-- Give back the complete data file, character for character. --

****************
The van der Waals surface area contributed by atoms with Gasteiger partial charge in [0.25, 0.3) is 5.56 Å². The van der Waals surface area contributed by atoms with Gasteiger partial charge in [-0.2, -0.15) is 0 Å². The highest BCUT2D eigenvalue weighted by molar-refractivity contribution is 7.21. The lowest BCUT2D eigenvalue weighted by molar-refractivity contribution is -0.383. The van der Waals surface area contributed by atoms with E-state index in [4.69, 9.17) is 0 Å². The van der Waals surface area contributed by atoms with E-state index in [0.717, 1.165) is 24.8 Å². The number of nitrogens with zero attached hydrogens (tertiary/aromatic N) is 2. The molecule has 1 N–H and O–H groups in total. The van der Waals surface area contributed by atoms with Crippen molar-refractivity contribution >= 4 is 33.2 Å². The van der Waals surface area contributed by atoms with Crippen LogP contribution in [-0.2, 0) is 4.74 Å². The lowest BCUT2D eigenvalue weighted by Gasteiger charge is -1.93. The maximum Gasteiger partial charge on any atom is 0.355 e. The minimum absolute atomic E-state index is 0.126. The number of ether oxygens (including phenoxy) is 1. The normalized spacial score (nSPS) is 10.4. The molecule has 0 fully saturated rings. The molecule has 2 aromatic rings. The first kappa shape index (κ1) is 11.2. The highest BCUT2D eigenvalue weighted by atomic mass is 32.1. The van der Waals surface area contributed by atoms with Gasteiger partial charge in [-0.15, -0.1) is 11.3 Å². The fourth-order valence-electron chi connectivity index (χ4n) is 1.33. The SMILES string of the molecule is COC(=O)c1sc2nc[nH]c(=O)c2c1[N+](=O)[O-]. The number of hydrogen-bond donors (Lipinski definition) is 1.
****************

The van der Waals surface area contributed by atoms with Gasteiger partial charge in [0.25, 0.3) is 5.56 Å². The van der Waals surface area contributed by atoms with Gasteiger partial charge in [-0.2, -0.15) is 0 Å². The highest BCUT2D eigenvalue weighted by molar-refractivity contribution is 7.21. The lowest BCUT2D eigenvalue weighted by molar-refractivity contribution is -0.383. The van der Waals surface area contributed by atoms with E-state index in [4.69, 9.17) is 0 Å². The van der Waals surface area contributed by atoms with E-state index in [0.717, 1.165) is 24.8 Å². The number of nitrogens with zero attached hydrogens (tertiary/aromatic N) is 2. The molecule has 1 N–H and O–H groups in total. The van der Waals surface area contributed by atoms with Crippen molar-refractivity contribution >= 4 is 33.2 Å². The van der Waals surface area contributed by atoms with Crippen LogP contribution in [-0.2, 0) is 4.74 Å². The lowest BCUT2D eigenvalue weighted by Gasteiger charge is -1.93. The maximum Gasteiger partial charge on any atom is 0.355 e. The minimum absolute atomic E-state index is 0.126. The number of ether oxygens (including phenoxy) is 1. The normalized spacial score (nSPS) is 10.4. The molecule has 0 fully saturated rings. The molecule has 2 aromatic rings. The first kappa shape index (κ1) is 11.2. The highest BCUT2D eigenvalue weighted by atomic mass is 32.1. The van der Waals surface area contributed by atoms with Gasteiger partial charge in [-0.15, -0.1) is 11.3 Å². The fourth-order valence-electron chi connectivity index (χ4n) is 1.33. The SMILES string of the molecule is COC(=O)c1sc2nc[nH]c(=O)c2c1[N+](=O)[O-]. The number of hydrogen-bond donors (Lipinski definition) is 1.